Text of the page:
Depression… what’s that?

By May 3, 2016 No Comments

AMRIT SADHANA, editor Osho Times International, explains the technique of the Osho Dynamic meditation 

There were 400-plus people at the meditation event. The first ray of the morning sun saw them breathing, screaming, jumping, shouting their guts out in the huge oval shaped marble auditorium, and then they immersed themselves in pin drop silence. This was the Osho Dynamic Meditation I was facilitating in Mehsana, Gujarat. My eyes closed and for a moment I thought everybody had disappeared. I opened my eyes to a breathtaking view of four hundred people standing still like statues. After an hour of this vigorous exercise and meditation, people were moving out blissfully recharged. In that elevated state if someone asked them about depression, they would say, “Depression? what’s that?”

Dynamic Meditation 

We often hear the word ‘depression’. Psychiatrists and researchers are trying to investigate depression. They are working hard on finding a solution to the epidemic wave of depression. According to the World Health Organisation — 350 million people worldwide suffer from depression. It is said to be a leading cause of disability. The new branch called Translational Psychiatry is trying to combine meditation and aerobic exercises to reduce depression and rumination while enhancing synchronised brain activity. They call it ‘mental and physical’ (MAP) training.

An article in the New York Times mentions that depression is characterised, in part, by an inability to stop dwelling on gloomy thoughts and unhappy memories from the past. Researchers suspect that this thinking pattern, known as rumination, may involve two areas of the brain in particular: the prefrontal cortex, a part of the brain that helps to control attention and focus, and the hippocampus, which is critical for learning and memory. Interestingly, meditation and exercise affect those same portions of the brain in varying ways.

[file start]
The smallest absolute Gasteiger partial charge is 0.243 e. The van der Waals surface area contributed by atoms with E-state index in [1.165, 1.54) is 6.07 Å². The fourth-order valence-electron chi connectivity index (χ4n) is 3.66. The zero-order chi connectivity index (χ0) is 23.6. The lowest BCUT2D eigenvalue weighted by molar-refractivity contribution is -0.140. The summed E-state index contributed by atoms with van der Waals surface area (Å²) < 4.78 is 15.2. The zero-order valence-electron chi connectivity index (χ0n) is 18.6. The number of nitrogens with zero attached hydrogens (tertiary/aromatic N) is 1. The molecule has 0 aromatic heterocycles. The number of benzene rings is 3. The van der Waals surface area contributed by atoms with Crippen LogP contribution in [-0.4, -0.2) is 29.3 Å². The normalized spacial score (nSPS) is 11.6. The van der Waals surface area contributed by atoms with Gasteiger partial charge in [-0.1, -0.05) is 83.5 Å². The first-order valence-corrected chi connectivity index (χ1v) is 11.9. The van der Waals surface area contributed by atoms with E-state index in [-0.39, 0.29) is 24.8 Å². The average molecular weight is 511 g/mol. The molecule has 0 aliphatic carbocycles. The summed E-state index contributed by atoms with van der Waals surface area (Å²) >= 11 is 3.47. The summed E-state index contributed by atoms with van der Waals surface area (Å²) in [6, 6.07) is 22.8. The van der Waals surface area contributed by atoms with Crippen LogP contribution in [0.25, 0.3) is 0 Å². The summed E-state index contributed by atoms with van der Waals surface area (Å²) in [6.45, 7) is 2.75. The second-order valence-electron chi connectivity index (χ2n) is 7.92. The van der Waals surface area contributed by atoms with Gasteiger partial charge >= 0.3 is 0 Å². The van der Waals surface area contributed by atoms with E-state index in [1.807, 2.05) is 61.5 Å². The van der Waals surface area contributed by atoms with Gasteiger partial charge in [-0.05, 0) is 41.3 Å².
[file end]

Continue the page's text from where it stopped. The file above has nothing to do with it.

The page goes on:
Once someone asked Osho if dynamic meditation could cure depression. According to Osho, to be a sufferer of depression simply means he has repressed too much. Depression is nothing but repression. He has not been allowed to express. Dynamic meditation is expression. In expressing oneself, in ‘catharting’ all that has been repressed in one’s unconscious, one will be unburdened and will become sane and healthy. Everybody needs some way to vent anger, greed and jealousies. It is like sitting on a volcano where the volcano can erupt any moment. If catharsis is allowed — and that’s what dynamic meditation is all about — the volcano will disappear. You will become sane.

This meditation is a fast, intense and thorough way to break old, ingrained patterns in the body-mind that keep one imprisoned in the past, and to experience the freedom, the witnessing, silence and peace that are hidden behind these prison walls. The meditation is meant to be done in the early morning, when as Osho explains it, “the whole of nature becomes alive, the night has gone, the sun is coming up and everything becomes conscious and alert.”

Osho Dynamic meditation (TM) lasts one hour and has five stages. Keep your eyes closed throughout, using a blindfold if necessary.

  • First Stage (10 minutes): Breathing chaotically through the nose, let breathing be intense, deep, fast, without rhythm and concentrating always on the exhalation. The body will take care of the inhalation. The breath should move deeply into the lungs. Do this as fast and as hard as you possibly can. Use your natural body movements to help you to build up your energy.
  • Second Stage (10 minutes): EXPLODE! Let go of everything that needs to be thrown out. Follow your body. Give your body freedom to express whatever is there. Go totally mad. Scream, shout, cry, jump, kick, shake, dance, sing, laugh; throw yourself around. Hold nothing back; keep your whole body moving. A little acting often helps to get you started. Never allow your mind to interfere with what is happening. Consciously go mad.
  • Third Stage (10 minutes): With arms raised high above your head, jump up and down shouting the mantra, “Hoo! Hoo! Hoo!” as deeply as possible. Give all you have; exhaust yourself completely.
  • Fourth Stage (15 minutes): Stop! Freeze wherever you are, in whatever position you find yourself. Don’t arrange the body in any way.
  • Fifth Stage (15 minutes): Celebrate! With music and dance express whatsoever is there. Carry your aliveness with you throughout the day.


The author is a management team member of Osho International Meditation Resort